The common shiner is a silvery, rather deep and slab-sided minnow with moderately large eyes and a terminal, oblique mouth lacking barbels. The front of the dorsal-fin base is much closer to the tip of the snout than to the base of the tail fin.
Back is light olive with a broad dark stripe along its midline. Sides silvery with scattered dark crescents and with an iridescent golden stripe visible at certain angles. Belly silvery white. Fins plain. Breeding males with head deep lead-blue; body and fins flushed with pink; a broad golden stripe extends along midline of back and another is present along upper side; also has breeding tubercles, mostly on the head.
Similar to striped shiner (L. chrysocephalus) except without dusky sprinkles of pigment on chin, or (except for breeding males) lines and V-shaped markings on back and upper sides.
Total length: 3-5 inches; maximum about 7 inches.
Principally in short, direct tributaries of the Missouri River in central and west-central Missouri, with isolated populations in a few tributaries of the upper Chariton.
Habitat and Conservation
Inhabits small, moderately clear streams having high gradients and a predominance of gravel, rubble, and bedrock pools. These streams typically are reduced to a series of isolated pools by late summer, but water continues to percolate through the gravel between pools. Occurs in schools in midwater, often with other shiner species.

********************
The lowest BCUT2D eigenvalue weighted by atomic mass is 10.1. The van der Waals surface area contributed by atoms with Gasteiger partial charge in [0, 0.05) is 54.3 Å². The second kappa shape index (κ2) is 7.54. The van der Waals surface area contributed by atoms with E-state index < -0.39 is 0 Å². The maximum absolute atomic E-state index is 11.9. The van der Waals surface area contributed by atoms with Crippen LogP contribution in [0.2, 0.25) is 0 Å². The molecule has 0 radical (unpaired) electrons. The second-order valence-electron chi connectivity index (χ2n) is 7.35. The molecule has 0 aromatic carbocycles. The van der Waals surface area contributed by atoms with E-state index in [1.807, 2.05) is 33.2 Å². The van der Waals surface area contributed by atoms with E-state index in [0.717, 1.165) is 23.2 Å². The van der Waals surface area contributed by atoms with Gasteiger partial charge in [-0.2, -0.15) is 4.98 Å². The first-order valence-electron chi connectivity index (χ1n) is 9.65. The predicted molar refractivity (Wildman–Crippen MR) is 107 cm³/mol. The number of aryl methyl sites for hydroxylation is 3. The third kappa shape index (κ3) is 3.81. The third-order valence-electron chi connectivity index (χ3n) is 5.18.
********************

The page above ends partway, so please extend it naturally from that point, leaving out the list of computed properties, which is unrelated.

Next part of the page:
Usually feeds at midlevel or at the surface. A generalist, it feeds on aquatic and terrestrial insects along with lesser quantities of fish, small crustaceans, plant material (mostly filamentous algae), and bottom ooze.
One of the most abundant minnows in the creeks of central Missouri. Since about 1980 it has been replaced by the striped shiner in streams from Montgomery County eastward. It also seems to be declining in other streams where it was formerly abundant, including Silver Fork of Perche Creek, Boone County.
Spawning extends from late April through early June, peaking in mid-May. In our state, they use spawning pits of creek chub as well as shallow pits excavated on fine gravel riffles by male common shiners, which move stones with their snouts. Frequently several males occupy a nest, although they are territorial and often fight. Males grow much larger than females.
There are about 1,500 species of minnows in the world, and about 60 of them live in Missouri. They make up about a third of our fish species. Minnows have many interesting habits and adaptations, and they can be very colorful, especially during breeding season. Also, many people use them for bait.
Setting aside their importance to human economics, minnows play a huge role in converting the basic productivity of streams and lakes — algae and the tinest animals — into food for larger fish and other predators such as fish-eating birds, amphibians, reptiles, and mammals.